Anand Srinivasan

Is a subsidy on LED lighting economically viable?

The governments in many countries have been nudging their citizens to move away from electricity guzzling incandescent bulbs to greener alternatives like LED. Incandescent bulbs are, in fact, banned in a number of countries. According to an estimate, the ban on the use of incandescent bulbs has helped Europe save as much as 40 TWh of electricity each year, not to mention reduction of CO2 emissions by as much as 15 million tons.

But the switch to LED is not going to be easy, at least in poor and developing countries. Despite the dramatic fall in prices of LED bulbs over the past several years, they are still five to ten times more expensive than incandescent bulbs. That is not to say that LED bulbs are not a better alternative. Studies show that LED bulbs can have a lifespan of over 50,000 hours. To give this some perspective, the corresponding figure for an incandescent bulb is just 1,200 hours. In other words, if you were to run a bulb for twelve hours every day, an incandescent bulb would last for just 100 days. In comparison, the LED bulb could last well over 11 years.

These studies however may not make much sense to the average daily wage worker who might be more concerned about the higher capital investments required to install an LED bulb. To such a consumer, the per-unit costs matter more than the lifespan.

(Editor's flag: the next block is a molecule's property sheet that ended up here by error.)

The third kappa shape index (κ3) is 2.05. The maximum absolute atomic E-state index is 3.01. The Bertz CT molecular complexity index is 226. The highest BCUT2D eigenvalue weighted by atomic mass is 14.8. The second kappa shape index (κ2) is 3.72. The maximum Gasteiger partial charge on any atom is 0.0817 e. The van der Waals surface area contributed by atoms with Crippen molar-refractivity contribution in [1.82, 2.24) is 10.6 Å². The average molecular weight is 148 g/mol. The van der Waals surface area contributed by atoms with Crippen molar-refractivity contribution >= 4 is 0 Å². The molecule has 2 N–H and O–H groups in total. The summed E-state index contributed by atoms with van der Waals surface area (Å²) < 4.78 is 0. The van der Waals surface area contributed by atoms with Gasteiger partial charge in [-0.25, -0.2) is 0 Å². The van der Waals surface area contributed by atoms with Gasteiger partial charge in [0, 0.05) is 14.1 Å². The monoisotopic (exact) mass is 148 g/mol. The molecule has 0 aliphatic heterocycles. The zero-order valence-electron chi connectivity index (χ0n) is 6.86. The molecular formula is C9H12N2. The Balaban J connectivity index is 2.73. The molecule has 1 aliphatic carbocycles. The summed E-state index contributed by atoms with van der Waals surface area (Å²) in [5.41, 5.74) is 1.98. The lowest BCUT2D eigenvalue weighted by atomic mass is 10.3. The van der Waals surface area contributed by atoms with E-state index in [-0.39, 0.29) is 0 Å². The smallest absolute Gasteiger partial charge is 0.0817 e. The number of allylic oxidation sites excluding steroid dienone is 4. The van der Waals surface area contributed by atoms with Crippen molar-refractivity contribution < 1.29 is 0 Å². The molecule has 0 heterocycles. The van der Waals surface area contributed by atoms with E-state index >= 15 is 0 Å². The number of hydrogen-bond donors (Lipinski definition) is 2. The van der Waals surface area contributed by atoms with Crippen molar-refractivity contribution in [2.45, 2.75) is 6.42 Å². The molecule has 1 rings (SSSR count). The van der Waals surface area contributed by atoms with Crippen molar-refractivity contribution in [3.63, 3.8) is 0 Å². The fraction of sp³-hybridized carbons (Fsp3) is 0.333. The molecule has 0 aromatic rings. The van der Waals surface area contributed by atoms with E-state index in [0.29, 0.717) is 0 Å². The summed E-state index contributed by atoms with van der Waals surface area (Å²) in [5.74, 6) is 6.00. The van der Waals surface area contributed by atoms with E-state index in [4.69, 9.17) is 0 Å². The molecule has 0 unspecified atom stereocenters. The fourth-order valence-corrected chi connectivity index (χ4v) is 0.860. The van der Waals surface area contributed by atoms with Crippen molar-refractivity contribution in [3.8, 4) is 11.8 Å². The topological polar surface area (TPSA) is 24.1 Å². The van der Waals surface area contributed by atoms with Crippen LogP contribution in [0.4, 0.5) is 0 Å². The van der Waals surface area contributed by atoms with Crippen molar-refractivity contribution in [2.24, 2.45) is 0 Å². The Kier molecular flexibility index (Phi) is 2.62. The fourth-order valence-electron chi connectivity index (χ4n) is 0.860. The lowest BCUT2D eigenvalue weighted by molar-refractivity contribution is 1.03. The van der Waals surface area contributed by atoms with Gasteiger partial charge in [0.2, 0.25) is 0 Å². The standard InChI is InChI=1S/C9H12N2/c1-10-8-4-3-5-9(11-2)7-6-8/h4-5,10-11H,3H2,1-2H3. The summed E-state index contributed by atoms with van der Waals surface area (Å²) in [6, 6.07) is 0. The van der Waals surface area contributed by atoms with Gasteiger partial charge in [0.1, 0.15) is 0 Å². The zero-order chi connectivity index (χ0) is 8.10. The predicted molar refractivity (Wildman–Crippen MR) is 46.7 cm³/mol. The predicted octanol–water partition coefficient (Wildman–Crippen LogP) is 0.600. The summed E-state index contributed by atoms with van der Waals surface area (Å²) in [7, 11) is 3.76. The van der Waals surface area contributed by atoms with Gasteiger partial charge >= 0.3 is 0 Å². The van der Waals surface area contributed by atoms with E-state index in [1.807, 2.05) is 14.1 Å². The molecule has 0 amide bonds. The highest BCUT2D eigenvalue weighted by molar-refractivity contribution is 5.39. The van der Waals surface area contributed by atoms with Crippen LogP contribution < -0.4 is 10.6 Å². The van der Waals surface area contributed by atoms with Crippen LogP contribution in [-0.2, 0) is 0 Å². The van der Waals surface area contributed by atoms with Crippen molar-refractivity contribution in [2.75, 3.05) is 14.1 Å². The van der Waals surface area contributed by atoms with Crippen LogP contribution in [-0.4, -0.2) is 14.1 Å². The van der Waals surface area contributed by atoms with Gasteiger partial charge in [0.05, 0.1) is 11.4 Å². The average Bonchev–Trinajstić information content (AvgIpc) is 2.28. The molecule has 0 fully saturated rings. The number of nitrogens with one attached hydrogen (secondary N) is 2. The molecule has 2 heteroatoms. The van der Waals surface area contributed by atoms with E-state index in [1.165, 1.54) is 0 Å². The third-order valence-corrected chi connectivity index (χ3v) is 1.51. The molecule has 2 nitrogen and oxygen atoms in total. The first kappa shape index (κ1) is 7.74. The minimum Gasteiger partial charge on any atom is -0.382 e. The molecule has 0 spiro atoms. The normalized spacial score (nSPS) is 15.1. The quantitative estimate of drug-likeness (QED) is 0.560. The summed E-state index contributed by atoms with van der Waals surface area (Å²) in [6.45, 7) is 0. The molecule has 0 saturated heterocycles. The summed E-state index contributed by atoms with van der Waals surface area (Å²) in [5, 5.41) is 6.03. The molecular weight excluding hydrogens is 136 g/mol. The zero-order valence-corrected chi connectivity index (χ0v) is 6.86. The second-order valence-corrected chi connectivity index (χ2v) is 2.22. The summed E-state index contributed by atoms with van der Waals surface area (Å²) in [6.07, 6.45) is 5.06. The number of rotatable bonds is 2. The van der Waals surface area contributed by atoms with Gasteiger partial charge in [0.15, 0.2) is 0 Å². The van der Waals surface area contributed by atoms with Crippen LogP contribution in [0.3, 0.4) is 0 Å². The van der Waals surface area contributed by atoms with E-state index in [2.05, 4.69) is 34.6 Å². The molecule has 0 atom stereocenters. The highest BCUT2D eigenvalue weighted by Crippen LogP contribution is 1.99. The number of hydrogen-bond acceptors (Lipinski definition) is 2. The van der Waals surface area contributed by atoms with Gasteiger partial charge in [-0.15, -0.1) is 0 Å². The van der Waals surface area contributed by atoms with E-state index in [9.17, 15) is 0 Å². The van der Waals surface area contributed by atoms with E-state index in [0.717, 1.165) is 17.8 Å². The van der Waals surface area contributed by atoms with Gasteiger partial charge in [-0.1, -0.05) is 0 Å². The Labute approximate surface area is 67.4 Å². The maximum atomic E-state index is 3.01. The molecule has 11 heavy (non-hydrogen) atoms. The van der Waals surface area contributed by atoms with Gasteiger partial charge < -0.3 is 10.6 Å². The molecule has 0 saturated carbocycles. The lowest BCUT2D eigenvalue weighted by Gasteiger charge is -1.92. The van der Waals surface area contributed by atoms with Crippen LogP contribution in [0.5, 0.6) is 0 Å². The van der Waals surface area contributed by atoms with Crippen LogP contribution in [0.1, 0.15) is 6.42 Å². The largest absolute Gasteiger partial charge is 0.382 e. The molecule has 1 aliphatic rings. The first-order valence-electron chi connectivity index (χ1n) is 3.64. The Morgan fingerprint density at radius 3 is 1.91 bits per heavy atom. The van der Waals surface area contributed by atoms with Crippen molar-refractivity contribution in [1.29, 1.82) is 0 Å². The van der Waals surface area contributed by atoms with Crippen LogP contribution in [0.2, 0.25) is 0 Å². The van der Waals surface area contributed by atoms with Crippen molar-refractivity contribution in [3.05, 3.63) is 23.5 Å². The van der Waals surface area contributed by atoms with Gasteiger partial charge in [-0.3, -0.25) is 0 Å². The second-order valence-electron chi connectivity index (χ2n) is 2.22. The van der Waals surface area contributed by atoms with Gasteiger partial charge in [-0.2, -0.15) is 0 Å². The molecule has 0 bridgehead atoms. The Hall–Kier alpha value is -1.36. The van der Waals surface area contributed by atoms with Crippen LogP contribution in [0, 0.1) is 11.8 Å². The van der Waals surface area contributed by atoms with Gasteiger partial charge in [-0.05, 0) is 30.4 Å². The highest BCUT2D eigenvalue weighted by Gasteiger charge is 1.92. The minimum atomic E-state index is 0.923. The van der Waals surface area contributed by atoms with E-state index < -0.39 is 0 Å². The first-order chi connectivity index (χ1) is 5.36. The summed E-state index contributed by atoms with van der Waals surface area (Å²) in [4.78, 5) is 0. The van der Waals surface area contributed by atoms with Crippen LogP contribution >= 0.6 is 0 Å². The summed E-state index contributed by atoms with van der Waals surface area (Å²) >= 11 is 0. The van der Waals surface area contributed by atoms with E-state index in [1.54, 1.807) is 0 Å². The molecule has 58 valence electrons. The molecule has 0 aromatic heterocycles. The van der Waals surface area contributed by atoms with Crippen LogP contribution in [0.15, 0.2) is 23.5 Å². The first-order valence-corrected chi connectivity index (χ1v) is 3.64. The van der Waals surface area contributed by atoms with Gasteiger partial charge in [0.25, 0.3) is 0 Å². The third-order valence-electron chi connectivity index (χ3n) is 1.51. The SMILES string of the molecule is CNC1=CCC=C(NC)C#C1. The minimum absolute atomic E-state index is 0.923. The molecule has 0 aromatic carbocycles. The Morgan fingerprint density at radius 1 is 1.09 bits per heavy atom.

Government subsidies could thus help these consumers hop on the LED bandwagon without having to worry about the higher per-unit cost. In 2015, the government of India announced a scheme to offer free and subsidized LED bulbs to consumers across the country. The UJALA scheme is expected to replace 200 million incandescent light bulbs across the country with LED bulbs, saving 35 million kWh of electricity. In monetary terms, that’s a saving of over $2 billion dollars.

The game plan here is to force an increase in demand for LED bulbs through subsidies and incentives. This helps manufacturers scale up production volume, which will subsequently bring down prices. This way, when the consumer is in the market for new bulbs, the retail price of lighting equipment will be low enough for them to afford it without the need for any subsidy.

So how well are these incentives working economically? In the case of India, the production of LED bulbs shot up from one million units a month in 2014 to 40 million in 2016. Subsequently, the price of these products has fallen from INR 310 (roughly $4.75) in 2014 to just over a dollar at present day prices. The price has been brought down even further to less than 50 cents for consumers taking advantage of the government subsidy.

There are over 250 million households in India and over 270 million LED bulbs have been distributed by the government so far. Assuming a mean price of $2.5 per bulb over the three year period, this is expected to have cost the government about $675 million. At $2 billion dollars, the corresponding savings in electricity are several times over this figure.

LED lighting, like solar panels, has proved to be an economically viable replacement for legacy technologies. It is high time that countries came together in pushing forward the adoption of these green technologies. This is the only way to push higher demand that will help bring down the cost for such technologies.


Anand Srinivasan is an independent technology consultant based out of Bangalore, India